I was listening this morning to post-election analysis on Forum, a call-in show on San Francisco NPR affiliate KQED-FM, when I heard Democratic consultant Chris LeHane say that Hillary Clinton had picked up votes from a voting bloc he called "Dunkin' Donuts Democrats."
I'd never heard this expression, so I did a Google search ... and came up emptyhanded. It's possible LeHane may have invented it on the spot; he does have a way with words. (I also heard him call President Bush's poll numbers "sub-Nixonian.") Or maybe it's just too new to have made it into print.
Whichever it turns out to be, it's a clever appellation that may prove to have staying power. It's not only the triple-D alliteration that makes it so catchy: "Dunkin' Donuts Democrat" may represent the first use of a commercial brand name in connection with a national political candidate. (Did President Ford use a slogan comparing himself favorably with Cadillac? My memory fails me.) We've had soccer moms and security moms and limousine liberals, but they were all lower-case monikers. Dunkin' Donuts Democrats is something different.
A bit of branding background: Founded in 1950 by Massachusetts businessman William Rosenberg, Dunkin' Donuts was always conceived as "a brand for the masses," according to this Brandchannel article. It was an early and aggressive global player, entering Canada in 1962 and Japan in 1970. (Nowadays Dunkin' Donuts sells a Mochi Ring, made with rice flour, in its Asian outlets.) Despite some recent changes in the stores, including wireless access and piped-in music, Dunkin' Donuts still styles itself as a down-to-earth convenience brand favored by cops and other working folks. The company's current slogan, "America Runs on Dunkin'," is "all about heritage,” Frances Allen, the company's brand marketing officer, told Brandchannel. "We are a part of people’s lives every day. We are their daily ritual."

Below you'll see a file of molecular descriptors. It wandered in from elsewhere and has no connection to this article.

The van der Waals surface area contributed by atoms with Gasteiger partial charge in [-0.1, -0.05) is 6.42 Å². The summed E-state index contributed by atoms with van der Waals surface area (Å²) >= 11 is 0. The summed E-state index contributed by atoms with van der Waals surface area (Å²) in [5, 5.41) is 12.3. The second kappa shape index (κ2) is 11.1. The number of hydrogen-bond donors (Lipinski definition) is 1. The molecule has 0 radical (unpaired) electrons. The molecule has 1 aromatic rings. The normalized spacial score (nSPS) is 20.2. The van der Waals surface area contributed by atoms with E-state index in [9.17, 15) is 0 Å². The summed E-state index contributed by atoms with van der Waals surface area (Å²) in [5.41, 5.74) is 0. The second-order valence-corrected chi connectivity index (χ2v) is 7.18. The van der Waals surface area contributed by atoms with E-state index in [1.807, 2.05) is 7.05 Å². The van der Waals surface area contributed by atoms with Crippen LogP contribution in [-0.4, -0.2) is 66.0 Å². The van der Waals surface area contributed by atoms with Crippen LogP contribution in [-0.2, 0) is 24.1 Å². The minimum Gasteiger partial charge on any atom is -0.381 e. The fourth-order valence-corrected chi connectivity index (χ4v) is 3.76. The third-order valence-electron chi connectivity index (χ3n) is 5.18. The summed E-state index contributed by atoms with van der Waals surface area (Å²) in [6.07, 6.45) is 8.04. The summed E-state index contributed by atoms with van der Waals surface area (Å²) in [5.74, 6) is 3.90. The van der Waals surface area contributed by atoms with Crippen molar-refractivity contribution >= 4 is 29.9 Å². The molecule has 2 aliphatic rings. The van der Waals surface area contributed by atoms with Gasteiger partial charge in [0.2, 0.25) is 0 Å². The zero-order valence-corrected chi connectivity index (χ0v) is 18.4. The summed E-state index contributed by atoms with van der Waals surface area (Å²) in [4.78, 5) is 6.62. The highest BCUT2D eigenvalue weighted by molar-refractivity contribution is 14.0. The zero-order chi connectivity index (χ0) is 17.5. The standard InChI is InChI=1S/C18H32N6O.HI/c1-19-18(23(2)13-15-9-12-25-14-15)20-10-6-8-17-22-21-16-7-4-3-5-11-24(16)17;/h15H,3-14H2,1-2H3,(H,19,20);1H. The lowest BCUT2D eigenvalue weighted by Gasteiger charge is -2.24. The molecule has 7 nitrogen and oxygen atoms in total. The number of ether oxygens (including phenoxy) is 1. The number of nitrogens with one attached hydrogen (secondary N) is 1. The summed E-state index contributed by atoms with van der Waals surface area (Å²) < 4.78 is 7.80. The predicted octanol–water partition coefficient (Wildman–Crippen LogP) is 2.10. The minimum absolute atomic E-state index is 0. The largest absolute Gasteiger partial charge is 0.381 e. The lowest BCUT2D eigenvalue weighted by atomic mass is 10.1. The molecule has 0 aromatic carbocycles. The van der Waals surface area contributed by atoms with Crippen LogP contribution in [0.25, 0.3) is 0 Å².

Sounds like Mayberry, USA. But Dunkin' Donuts is no mom-and-pop corner store. In 2006, the company was bought for $2.4 billion by The Carlyle Group, the multinational private equity firm singled out by Michael Moore in his documentary Fahrenheit 9/11 for its connections to Saudi money and its investments in heavily regulated U.S. industries. Dunkin' Donuts today has about 1,900 stores in 30 countries.
Unlike other global brands, though, Dunkin' Donuts has managed to maintain its prosaic, all-American image. (Must have somethin' to do with the dropped G.) And with John Edwards out of the race and his populist message fading from the discourse, and with home and stock-market values plummeting, the association may work in Hillary Clinton's favor. In past elections, the people who responded to working-class messages might have been called lunch-pail or blue-collar Democrats, and in the last few decades they might have voted Republican. Nowadays, who knows? Maybe they're more disposed to grab a Dunkin' Donut and a cup of joe--no Starbucks venti skinny soy lattes for them, thanks very much--and pull the lever for Hillary.